|Agriculture Commissioner is missing the point on GE seeds : By Annie Christopher|
Times Argus Commentary
Agriculture Commissioner is missing the point on GE seeds - Mar. 30, 2004
By Annie Christopher
On Feb. 4, I testified before the House Agriculture Committee regarding
mandatory labeling of products containing genetically engineered (GE)
ingredients. I am co-owner with my husband, Peter Backman, of Annie's
Naturals, located in North Calais. We have been manufacturing natural
and organic salad dressings for 20 years, and our products are now the
best-selling dressings in the natural food market and rank fifth in
traditional grocery stores.
At the hearing, I testified that consumers have a right to know if
products they purchase and consume contain GE ingredients. I also
testified that a major ingredient of our products is non-GE canola oil,
which we purchase in Canada, and for which we pay three times as much as
we would if we were buying conventional canola oil.
I would like to respond to a comment that Agriculture Commissioner Steve
Kerr made about the hearing in the story titled " 'GE' crop foes cite
damage to Vermont image." Commissioner Kerr is quoted as saying, "If
we're concerned about Vermont agriculture, we need to focus on companies
that use Vermont farm products as ingredients, as opposed to companies
that import their ingredients to obtain the cachet of the Vermont
Commissioner Kerr's comments are an obvious swipe at Annie's Naturals
and other Vermont specialty food companies, as well as the GE issue in
general. His statement misses the point of the hearing entirely and is
way off base.
With regard to the so-called cachet of our company, our "cachet" is
based on a long history of stewardship in the state. Annie's Naturals is
located in North Calais at The Foster Homestead, which is still an
operating dairy farm. The farm has been in Peter's family for seven
generations. George Washington Foster settled with his wife Polly Kelton
in the early 1800s, and he was one of the first legislators in the
state. Their descendents have served the state and our community for
any generations, and Annie's Naturals is only the most recent chapter
of a very long history of agricultural-related activities at the Foster
In fact, I was one of the original organizers of the Vermont Specialty
Food Association. For Commissioner Kerr to suggest that Annie's Naturals
is obtaining the cachet of the Vermont label in some unfair way is
undeserved. Our company pays taxes, employs people, purchases organic
and all-natural ingredients from Vermont farmers whenever possible, and
makes numerous financial contributions to nonprofits in the surrounding
Why did I testify for the need for mandatory labeling of GE ingredients,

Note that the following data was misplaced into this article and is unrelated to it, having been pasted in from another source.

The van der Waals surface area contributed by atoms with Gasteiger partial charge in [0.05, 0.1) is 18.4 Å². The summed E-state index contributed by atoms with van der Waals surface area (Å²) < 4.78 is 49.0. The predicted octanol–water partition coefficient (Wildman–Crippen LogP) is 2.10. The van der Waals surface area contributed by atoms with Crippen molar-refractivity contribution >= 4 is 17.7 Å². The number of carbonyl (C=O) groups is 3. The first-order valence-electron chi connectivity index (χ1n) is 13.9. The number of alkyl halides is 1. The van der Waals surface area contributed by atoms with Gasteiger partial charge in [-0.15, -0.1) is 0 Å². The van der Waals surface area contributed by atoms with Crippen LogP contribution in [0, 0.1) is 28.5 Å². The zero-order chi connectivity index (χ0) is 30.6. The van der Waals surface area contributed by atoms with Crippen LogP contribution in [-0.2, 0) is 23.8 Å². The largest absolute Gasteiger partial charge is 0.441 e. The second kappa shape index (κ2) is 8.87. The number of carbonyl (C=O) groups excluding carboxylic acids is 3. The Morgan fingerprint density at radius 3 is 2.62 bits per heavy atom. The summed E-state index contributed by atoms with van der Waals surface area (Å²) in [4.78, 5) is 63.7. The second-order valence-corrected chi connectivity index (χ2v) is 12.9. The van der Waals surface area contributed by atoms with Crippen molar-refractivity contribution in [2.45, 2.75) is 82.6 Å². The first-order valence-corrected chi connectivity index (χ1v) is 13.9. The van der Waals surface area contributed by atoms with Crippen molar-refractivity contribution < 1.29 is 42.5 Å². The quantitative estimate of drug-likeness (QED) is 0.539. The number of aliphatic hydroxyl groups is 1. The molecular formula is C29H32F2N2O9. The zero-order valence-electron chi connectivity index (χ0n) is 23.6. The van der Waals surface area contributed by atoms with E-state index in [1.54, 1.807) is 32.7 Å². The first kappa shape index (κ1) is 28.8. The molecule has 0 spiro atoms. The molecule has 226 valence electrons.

as well as a moratorium on GE seed? I have been in the specialty foods
and natural foods business for 20 years, and I hear from our consumers
every day, who call us regarding what they want in the products they
eat. Consumers have, historically, been the driving force behind
labeling laws, and I hear it all the time - they want to know if what
they are eating contains GE ingredients.
Commissioner Kerr says he wants to focus on companies that use Vermont
farm products as ingredients. But what about the farmers who buy grain
and hay from out of state and Canada to feed their cows to make milk?
How are their businesses different from ours? We buy non-GE canola oil
in Canada to make salad dressing, in part, because we cannot obtain it
in state and because our Canadian source is guaranteed non-GE.
In addition to consumers, the GE issue affects all farmers, so why do
farmers use GE seed? In part, because it was given to them by seed
manufacturers who promised farmers that GE seed would be resistant to a
variety of substances, including weed herbicide. But then Mother Nature
can create a weed to which the GE seed isn't resistant, and farmers are
now back at square one.
GE seed will contaminate a non-GE crop - that is a fact. So who is going
to pay for the cross-contamination? No one has answered this question
yet. Certainly no insurance company is going to insure it. Will the
State of Vermont pay for it? The taxpayers? Farmers are taxpayers, and
if there is one single thing all farmers want, it's lower taxes.
Conventional (non-GE) and organic farmers will bear the cost of
ontamination because they will not be able to sell their crops as
GE-free. Who is going to compensate them?
From what I can find out about Commissioner Kerr's background, he has
never farmed nor has he owned a business (I asked his office for his
resume four weeks ago and never received it.). Why is he the
commissioner of Agriculture? I think we may have two problems here: The
GE issue, and a commissioner whose job history may not qualify him to be
the commissioner of agriculture.
Annie Christopher is co-owner of Annie's Naturals on Foster Hill Road in North Calais.